While no one comes to a Godzilla movie for the plot, Legendary’s Monsterverse installments have gotten progressively sillier in the writing department, and Godzilla vs. Kong is gleefully unconcerned with making sense out of an absurd “storyline”. Not only does it feature Hollow Earth as a pivotal plot point, the facilely contrived plot also features such unlikelihoods as a conspiracy theorist podcaster working “undercover” at Apex Cybernetics for years without the whistleblowing activities he’s openly talking about being discovered, and as further evidence of Apex’s lax security, he’s later able to infiltrate it with the help of a couple plucky teenagers. And that’s not even getting into the ridiculous deus ex machina used to bring a character back from the “dead”, and an even more ridiculous deus ex machina used to help defeat the final boss “villain” (hint: it’s not Godzilla or Kong), or the tunnel that leads from Pensacola to Hong Kong (!), or the Apex shuttles that can fly through a portal and withstand the “gravity inversion” of entering Hollow Earth. This is all profoundly silly cartoonish stuff, but the characters treat it with a dour earnestness that makes one wonder if a more campy, tongue-in-cheek tone might have been preferable. Our primary returning character Madison’s storyline here feels even more pointless and manufactured than the one she had in King of the Monsters, and seems to exist primarily to give Godzilla a cheering section (like Batman’s misguided warpath in Batman v Superman, Godzilla is largely the antagonist here, while Kong is a more central “character” and portrayed more sympathetically….actually the movie has a couple weird resemblances to Batman v Superman, including SPOILER WARNING an 11th hour bonus “villain” and a climactic team-up).

Among the latest batch of actors whose thankless jobs it is to scurry around underfoot supplying the inane human plotlines in a Godzilla/Kong movie, it shouldn’t be a surprise that no one does any acting worth writing home about. One could argue Alexander Skarsgard at least shows a scintilla of range by playing against the stoic action hero one might have expected him to be and instead playing an eccentric jittery scientist, although unsurprisingly he gets into the action soon enough. Rebecca Hall is wasted (something that befalls her often) in a role that gives her little to do besides look alarmed. Kaylee Hottle’s bond with Kong is meant to be an emotional anchor, but she feels like the thin plot device that she is. Millie Bobby Brown, who recently showed how much she can shine in a different franchise (Enola Holmes, not to mention Stranger Things), does not achieve the same here, any more than the previous time she played this part. She’s joined by Julian Dennison, who’s just about as annoying here as he was in Deadpool 2, and an almost as annoying Brian Tyree Henry, while her dad Kyle Chandler gets a walk-on role that basically consists of a couple scenes of overwrought parental concern. Our more or less half-baked “villains”, Demian Bichir as Generic Megalomaniac CEO and Eiza Gonzalez as his bitchy daughter, have thankless roles (although the movie does make an amusing skewer of the “Villain Monologue” in a way that might remind viewers of how Deep Blue Sea gave a jarringly abrupt ending to Samuel L. Jackson’s big speech scene). Japanese star Shun Oguri is wasted (his character is apparently meant to be the son of Ken Watanabe’s character from the previous films, but the movie never so much as bothers mentioning this, let alone do anything substantive with it; his name might as well have been “John Smith” for all the relevance it has). One could make the argument that in some ways the protagonist is Kong himself, although he doesn’t have anywhere near the personality here that The King had in the original film or Peter Jackson’s remake (he has more than Godzilla, but Godzilla is portrayed as usual like an avenging instinctual force of nature), and the attempts to give him some feeling—primarily his bond with Jia—feel half-baked. We don’t really “feel” for this Kong like we have for other versions.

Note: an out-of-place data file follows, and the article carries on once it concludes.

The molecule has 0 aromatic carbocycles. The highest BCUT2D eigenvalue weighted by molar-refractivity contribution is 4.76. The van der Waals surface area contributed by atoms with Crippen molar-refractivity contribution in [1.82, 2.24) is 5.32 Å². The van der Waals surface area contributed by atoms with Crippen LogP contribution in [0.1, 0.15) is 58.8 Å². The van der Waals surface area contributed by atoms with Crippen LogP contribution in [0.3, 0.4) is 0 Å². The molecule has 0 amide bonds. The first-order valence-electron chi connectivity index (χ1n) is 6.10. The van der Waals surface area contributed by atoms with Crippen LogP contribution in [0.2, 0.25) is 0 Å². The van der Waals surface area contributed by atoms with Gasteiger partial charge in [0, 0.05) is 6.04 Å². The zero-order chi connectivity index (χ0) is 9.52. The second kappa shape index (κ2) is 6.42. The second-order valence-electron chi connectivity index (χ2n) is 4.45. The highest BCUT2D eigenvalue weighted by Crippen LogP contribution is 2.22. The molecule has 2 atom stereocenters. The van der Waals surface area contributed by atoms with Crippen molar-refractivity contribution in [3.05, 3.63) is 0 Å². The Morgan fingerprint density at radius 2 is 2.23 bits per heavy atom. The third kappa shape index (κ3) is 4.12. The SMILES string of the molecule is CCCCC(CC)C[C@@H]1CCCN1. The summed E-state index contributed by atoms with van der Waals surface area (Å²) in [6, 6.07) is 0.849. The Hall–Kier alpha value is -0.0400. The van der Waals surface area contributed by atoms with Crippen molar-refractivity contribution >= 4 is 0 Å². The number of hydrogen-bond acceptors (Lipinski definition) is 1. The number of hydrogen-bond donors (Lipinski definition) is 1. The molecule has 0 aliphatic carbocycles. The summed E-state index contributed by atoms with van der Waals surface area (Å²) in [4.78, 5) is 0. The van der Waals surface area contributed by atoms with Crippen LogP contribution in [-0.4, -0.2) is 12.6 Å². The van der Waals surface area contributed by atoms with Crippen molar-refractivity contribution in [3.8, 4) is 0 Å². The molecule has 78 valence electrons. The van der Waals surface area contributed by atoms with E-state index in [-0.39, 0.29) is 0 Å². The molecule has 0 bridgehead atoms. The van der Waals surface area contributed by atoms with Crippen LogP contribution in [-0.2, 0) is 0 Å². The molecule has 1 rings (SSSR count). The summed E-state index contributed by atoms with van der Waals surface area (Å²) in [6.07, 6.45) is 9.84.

There’s at least the occasional visual eye candy. The absurdity of the Hollow Earth plot point may make some viewers’ eyes roll back in their heads, but it’s at least a visually interesting place to look at. Hong Kong makes a striking setting for the biggest Godzilla vs. Kong throwdown (I also dug Godzilla’s glowing eye effect). Adam Wingard, previously best-known for a couple low-budget but well-regarded horror movies, shows he can handle big splashy CGI sequences, although the fights prove that after seeing a giant lizard and a giant ape smack each other around for a few minutes, there’s not that many places to go with it. For all its flaws, and its lukewarm reception, Gareth Edwards’ 2014 film was the strongest of these movies; it took itself seriously, and the weight and verisimilitude that Edwards brought to the monsters has since been freely thrown to the wind in the name of weightless spectacle and increasingly ridiculous plotlines. For some, more screentime for the monsters and their brawls is a welcome development. For anyone seeking any shred of substance, or even coherent plotting, to string monster mashes together, this series has nothing to offer.

* * 1/2